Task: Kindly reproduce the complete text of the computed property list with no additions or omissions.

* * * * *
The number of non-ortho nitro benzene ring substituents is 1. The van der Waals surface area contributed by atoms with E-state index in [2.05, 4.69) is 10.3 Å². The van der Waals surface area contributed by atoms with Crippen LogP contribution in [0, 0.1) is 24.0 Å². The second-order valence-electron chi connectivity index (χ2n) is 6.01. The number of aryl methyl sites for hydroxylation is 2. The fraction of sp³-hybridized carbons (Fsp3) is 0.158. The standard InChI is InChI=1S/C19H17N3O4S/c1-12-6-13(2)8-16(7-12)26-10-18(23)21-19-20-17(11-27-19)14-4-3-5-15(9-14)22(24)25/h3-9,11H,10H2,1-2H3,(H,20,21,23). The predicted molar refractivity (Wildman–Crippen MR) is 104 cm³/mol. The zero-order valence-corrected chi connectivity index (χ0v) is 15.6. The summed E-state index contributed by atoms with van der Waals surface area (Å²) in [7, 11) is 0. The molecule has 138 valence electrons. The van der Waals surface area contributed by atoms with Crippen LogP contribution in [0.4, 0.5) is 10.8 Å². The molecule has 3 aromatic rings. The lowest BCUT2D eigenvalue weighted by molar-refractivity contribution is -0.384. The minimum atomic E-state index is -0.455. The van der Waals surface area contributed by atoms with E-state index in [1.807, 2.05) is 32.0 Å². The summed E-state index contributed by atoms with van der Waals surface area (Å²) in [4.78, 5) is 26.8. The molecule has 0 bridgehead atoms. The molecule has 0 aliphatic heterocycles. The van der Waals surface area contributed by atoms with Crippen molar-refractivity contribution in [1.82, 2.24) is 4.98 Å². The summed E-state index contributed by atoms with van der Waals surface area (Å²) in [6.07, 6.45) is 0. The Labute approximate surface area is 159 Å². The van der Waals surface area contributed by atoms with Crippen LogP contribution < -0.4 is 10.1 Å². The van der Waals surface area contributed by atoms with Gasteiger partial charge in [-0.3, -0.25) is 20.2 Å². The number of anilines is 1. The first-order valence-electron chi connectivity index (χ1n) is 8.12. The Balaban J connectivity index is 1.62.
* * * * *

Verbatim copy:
The number of non-ortho nitro benzene ring substituents is 1. The van der Waals surface area contributed by atoms with E-state index in [2.05, 4.69) is 10.3 Å². The van der Waals surface area contributed by atoms with Crippen LogP contribution in [0, 0.1) is 24.0 Å². The second-order valence-electron chi connectivity index (χ2n) is 6.01. The number of aryl methyl sites for hydroxylation is 2. The fraction of sp³-hybridized carbons (Fsp3) is 0.158. The standard InChI is InChI=1S/C19H17N3O4S/c1-12-6-13(2)8-16(7-12)26-10-18(23)21-19-20-17(11-27-19)14-4-3-5-15(9-14)22(24)25/h3-9,11H,10H2,1-2H3,(H,20,21,23). The predicted molar refractivity (Wildman–Crippen MR) is 104 cm³/mol. The zero-order valence-corrected chi connectivity index (χ0v) is 15.6. The summed E-state index contributed by atoms with van der Waals surface area (Å²) in [7, 11) is 0. The molecule has 138 valence electrons. The van der Waals surface area contributed by atoms with Crippen LogP contribution in [0.4, 0.5) is 10.8 Å². The molecule has 3 aromatic rings. The lowest BCUT2D eigenvalue weighted by molar-refractivity contribution is -0.384. The minimum atomic E-state index is -0.455. The van der Waals surface area contributed by atoms with E-state index in [1.807, 2.05) is 32.0 Å². The summed E-state index contributed by atoms with van der Waals surface area (Å²) in [4.78, 5) is 26.8. The molecule has 0 bridgehead atoms. The molecule has 0 aliphatic heterocycles. The van der Waals surface area contributed by atoms with Crippen molar-refractivity contribution in [1.82, 2.24) is 4.98 Å². The summed E-state index contributed by atoms with van der Waals surface area (Å²) in [6.07, 6.45) is 0. The Labute approximate surface area is 159 Å². The van der Waals surface area contributed by atoms with Crippen LogP contribution < -0.4 is 10.1 Å². The van der Waals surface area contributed by atoms with Gasteiger partial charge in [-0.3, -0.25) is 20.2 Å². The number of anilines is 1. The first-order valence-electron chi connectivity index (χ1n) is 8.12. The Balaban J connectivity index is 1.62.